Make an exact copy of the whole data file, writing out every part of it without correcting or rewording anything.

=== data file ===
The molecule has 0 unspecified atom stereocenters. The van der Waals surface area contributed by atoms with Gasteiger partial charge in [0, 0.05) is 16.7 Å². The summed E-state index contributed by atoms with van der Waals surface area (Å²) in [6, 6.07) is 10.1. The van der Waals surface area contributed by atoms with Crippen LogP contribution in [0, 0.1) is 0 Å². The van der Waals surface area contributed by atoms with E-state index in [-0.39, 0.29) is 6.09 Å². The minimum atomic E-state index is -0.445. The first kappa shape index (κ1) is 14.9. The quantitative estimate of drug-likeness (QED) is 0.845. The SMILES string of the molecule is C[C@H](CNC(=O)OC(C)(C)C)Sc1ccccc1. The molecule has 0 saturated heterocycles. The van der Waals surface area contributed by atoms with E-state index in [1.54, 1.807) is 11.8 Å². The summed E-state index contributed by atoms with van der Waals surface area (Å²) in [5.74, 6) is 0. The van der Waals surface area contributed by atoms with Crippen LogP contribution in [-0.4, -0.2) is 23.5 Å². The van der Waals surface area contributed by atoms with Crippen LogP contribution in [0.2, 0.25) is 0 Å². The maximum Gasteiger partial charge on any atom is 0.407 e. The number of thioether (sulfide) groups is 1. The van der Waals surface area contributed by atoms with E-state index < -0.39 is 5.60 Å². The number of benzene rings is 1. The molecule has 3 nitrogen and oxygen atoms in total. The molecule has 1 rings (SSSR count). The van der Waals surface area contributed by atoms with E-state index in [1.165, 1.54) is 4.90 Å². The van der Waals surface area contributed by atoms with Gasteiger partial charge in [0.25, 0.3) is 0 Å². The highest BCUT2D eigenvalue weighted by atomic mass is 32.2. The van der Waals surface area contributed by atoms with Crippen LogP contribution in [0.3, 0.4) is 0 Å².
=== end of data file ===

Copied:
The molecule has 0 unspecified atom stereocenters. The van der Waals surface area contributed by atoms with Gasteiger partial charge in [0, 0.05) is 16.7 Å². The summed E-state index contributed by atoms with van der Waals surface area (Å²) in [6, 6.07) is 10.1. The van der Waals surface area contributed by atoms with Crippen LogP contribution in [0, 0.1) is 0 Å². The van der Waals surface area contributed by atoms with E-state index in [-0.39, 0.29) is 6.09 Å². The minimum atomic E-state index is -0.445. The first kappa shape index (κ1) is 14.9. The quantitative estimate of drug-likeness (QED) is 0.845. The SMILES string of the molecule is C[C@H](CNC(=O)OC(C)(C)C)Sc1ccccc1. The molecule has 0 saturated heterocycles. The van der Waals surface area contributed by atoms with E-state index in [1.54, 1.807) is 11.8 Å². The summed E-state index contributed by atoms with van der Waals surface area (Å²) in [5.74, 6) is 0. The van der Waals surface area contributed by atoms with Crippen LogP contribution in [-0.4, -0.2) is 23.5 Å². The van der Waals surface area contributed by atoms with Crippen LogP contribution in [0.2, 0.25) is 0 Å². The maximum Gasteiger partial charge on any atom is 0.407 e. The number of thioether (sulfide) groups is 1. The van der Waals surface area contributed by atoms with E-state index < -0.39 is 5.60 Å². The number of benzene rings is 1. The molecule has 3 nitrogen and oxygen atoms in total. The molecule has 1 rings (SSSR count). The van der Waals surface area contributed by atoms with E-state index in [1.165, 1.54) is 4.90 Å². The van der Waals surface area contributed by atoms with Gasteiger partial charge in [0.25, 0.3) is 0 Å². The highest BCUT2D eigenvalue weighted by atomic mass is 32.2. The van der Waals surface area contributed by atoms with Crippen LogP contribution in [0.3, 0.4) is 0 Å².